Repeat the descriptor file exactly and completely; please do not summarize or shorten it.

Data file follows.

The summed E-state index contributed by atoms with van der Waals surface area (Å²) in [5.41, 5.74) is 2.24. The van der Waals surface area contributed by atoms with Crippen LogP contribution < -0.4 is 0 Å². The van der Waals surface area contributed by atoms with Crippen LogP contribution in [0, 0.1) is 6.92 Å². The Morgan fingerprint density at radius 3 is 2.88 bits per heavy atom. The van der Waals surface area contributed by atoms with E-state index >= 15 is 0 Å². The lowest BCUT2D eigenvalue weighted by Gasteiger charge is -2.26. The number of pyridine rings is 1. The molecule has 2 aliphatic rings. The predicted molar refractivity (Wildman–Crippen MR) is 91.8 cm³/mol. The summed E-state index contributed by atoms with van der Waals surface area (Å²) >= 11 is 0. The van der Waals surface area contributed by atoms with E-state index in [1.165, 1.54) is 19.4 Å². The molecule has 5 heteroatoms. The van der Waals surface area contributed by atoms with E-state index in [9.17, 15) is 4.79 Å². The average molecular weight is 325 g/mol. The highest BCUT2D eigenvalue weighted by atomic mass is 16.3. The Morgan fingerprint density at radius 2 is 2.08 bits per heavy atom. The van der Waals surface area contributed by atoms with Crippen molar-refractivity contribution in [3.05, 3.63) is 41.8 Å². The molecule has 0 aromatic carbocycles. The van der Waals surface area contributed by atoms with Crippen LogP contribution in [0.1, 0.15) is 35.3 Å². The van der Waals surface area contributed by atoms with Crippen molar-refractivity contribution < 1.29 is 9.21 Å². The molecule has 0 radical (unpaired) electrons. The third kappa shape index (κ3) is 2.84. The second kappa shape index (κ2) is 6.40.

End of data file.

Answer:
The summed E-state index contributed by atoms with van der Waals surface area (Å²) in [5.41, 5.74) is 2.24. The van der Waals surface area contributed by atoms with Crippen LogP contribution < -0.4 is 0 Å². The van der Waals surface area contributed by atoms with Crippen LogP contribution in [0, 0.1) is 6.92 Å². The Morgan fingerprint density at radius 3 is 2.88 bits per heavy atom. The van der Waals surface area contributed by atoms with E-state index >= 15 is 0 Å². The lowest BCUT2D eigenvalue weighted by Gasteiger charge is -2.26. The number of pyridine rings is 1. The molecule has 2 aliphatic rings. The predicted molar refractivity (Wildman–Crippen MR) is 91.8 cm³/mol. The summed E-state index contributed by atoms with van der Waals surface area (Å²) >= 11 is 0. The van der Waals surface area contributed by atoms with E-state index in [1.165, 1.54) is 19.4 Å². The molecule has 5 heteroatoms. The van der Waals surface area contributed by atoms with E-state index in [9.17, 15) is 4.79 Å². The average molecular weight is 325 g/mol. The highest BCUT2D eigenvalue weighted by atomic mass is 16.3. The Morgan fingerprint density at radius 2 is 2.08 bits per heavy atom. The van der Waals surface area contributed by atoms with Crippen molar-refractivity contribution in [3.05, 3.63) is 41.8 Å². The molecule has 0 aromatic carbocycles. The van der Waals surface area contributed by atoms with Crippen LogP contribution in [0.1, 0.15) is 35.3 Å². The van der Waals surface area contributed by atoms with Crippen molar-refractivity contribution < 1.29 is 9.21 Å². The molecule has 0 radical (unpaired) electrons. The third kappa shape index (κ3) is 2.84. The second kappa shape index (κ2) is 6.40.